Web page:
Not long after he returned to Texas, Beto decided for the second time to ban Jalet from his prisons.

“Your continued and frequent visits to the Department of Corrections as well as your correspondence with inmates make it impossible for me to guarantee tranquility within the institutions and the protection of inmates,” he wrote to Jalet. “Accordingly, effective this date, I am requesting all Wardens of the Texas Department of Corrections to deny your admission to the institutions under my general supervision and to terminate correspondence between you and any inmate in the Texas Department of Corrections.”

At this point, Jalet represented close to fifty prisoners. By fiat, Beto had deprived all of them access to their lawyer.

When Cruz heard what Beto had done, he likely knew he was in grave danger. Sure enough, a few days later, a building tender named Jesse Montague, who went by the nickname Bay City, appeared at Cruz’s open cell door.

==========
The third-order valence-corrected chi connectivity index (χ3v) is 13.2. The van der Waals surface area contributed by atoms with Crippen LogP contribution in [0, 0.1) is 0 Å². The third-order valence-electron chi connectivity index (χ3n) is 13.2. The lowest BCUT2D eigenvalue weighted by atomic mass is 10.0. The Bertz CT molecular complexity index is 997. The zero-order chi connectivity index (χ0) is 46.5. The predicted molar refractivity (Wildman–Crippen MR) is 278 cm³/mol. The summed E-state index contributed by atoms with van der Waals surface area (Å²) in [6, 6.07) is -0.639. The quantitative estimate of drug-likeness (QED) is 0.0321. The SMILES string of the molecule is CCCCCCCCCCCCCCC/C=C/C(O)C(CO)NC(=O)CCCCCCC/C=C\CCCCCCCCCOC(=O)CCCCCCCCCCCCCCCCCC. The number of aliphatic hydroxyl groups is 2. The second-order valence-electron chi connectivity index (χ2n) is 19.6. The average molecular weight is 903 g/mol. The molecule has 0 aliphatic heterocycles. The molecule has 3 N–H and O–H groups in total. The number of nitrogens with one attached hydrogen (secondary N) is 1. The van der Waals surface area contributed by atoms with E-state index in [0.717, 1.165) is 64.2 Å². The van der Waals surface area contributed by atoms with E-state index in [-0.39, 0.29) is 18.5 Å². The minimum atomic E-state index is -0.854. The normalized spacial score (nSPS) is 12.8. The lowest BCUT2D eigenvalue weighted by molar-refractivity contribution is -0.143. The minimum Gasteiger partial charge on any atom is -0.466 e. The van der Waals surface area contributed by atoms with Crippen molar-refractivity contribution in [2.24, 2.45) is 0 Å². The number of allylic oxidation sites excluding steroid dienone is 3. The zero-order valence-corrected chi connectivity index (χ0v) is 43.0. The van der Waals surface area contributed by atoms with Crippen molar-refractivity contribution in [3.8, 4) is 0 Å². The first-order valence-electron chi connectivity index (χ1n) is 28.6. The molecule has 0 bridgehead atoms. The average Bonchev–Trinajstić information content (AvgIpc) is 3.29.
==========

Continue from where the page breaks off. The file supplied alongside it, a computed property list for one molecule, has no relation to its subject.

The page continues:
“I guess you know they barred that woman lawyer from coming to see you,” Montague said. He dragged Cruz out of his cell and, with the help of another tender who held Cruz’s arms behind his back, beat him savagely with a blackjack. “No fucking greaser is going to take over my cell block,” Montague spat.

After twelve days in the hospital, Cruz was accused of assaulting Montague and put in solitary. He lost the few good-time days he had accumulated. He was looking at another seven years in prison.

As Cruz recovered, Jalet spent long days at her typewriter and on the phone trying to get support from anyone who could help her fight Beto. Prominent figures from the Texas Bar came to her aid. They may not have had much in common with her politically—indeed, they may not have even liked her much—but many of them saw Beto’s decision for what it was: an assault on the constitutional rights of lawyers to defend their clients. After a series of letters from prominent attorneys objecting to the restrictions put on Jalet, Beto reversed his decision and allowed her access to the prison.

But Beto was far from conceding the fight.

“The line” of the prison farm in Huntsville in 1968.

Danny Lyon